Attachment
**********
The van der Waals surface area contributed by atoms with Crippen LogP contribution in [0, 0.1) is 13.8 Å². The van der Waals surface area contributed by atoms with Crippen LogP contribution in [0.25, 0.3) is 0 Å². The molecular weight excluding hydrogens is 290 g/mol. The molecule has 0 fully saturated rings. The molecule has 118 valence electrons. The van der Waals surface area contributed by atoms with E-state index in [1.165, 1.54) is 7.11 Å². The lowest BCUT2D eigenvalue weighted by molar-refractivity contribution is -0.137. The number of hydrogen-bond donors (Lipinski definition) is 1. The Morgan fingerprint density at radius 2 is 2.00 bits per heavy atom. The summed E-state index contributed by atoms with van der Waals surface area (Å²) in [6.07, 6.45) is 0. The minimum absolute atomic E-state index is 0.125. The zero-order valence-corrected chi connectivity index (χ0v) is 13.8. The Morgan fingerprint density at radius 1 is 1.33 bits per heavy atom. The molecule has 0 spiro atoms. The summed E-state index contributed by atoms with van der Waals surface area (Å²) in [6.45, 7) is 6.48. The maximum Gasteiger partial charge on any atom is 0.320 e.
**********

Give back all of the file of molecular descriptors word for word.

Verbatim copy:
The van der Waals surface area contributed by atoms with Crippen LogP contribution in [0, 0.1) is 13.8 Å². The van der Waals surface area contributed by atoms with Crippen LogP contribution in [0.25, 0.3) is 0 Å². The molecular weight excluding hydrogens is 290 g/mol. The molecule has 0 fully saturated rings. The molecule has 118 valence electrons. The van der Waals surface area contributed by atoms with E-state index in [1.165, 1.54) is 7.11 Å². The lowest BCUT2D eigenvalue weighted by molar-refractivity contribution is -0.137. The number of hydrogen-bond donors (Lipinski definition) is 1. The Morgan fingerprint density at radius 2 is 2.00 bits per heavy atom. The summed E-state index contributed by atoms with van der Waals surface area (Å²) in [6.07, 6.45) is 0. The minimum absolute atomic E-state index is 0.125. The zero-order valence-corrected chi connectivity index (χ0v) is 13.8. The Morgan fingerprint density at radius 1 is 1.33 bits per heavy atom. The molecule has 0 spiro atoms. The summed E-state index contributed by atoms with van der Waals surface area (Å²) in [6.45, 7) is 6.48. The maximum Gasteiger partial charge on any atom is 0.320 e.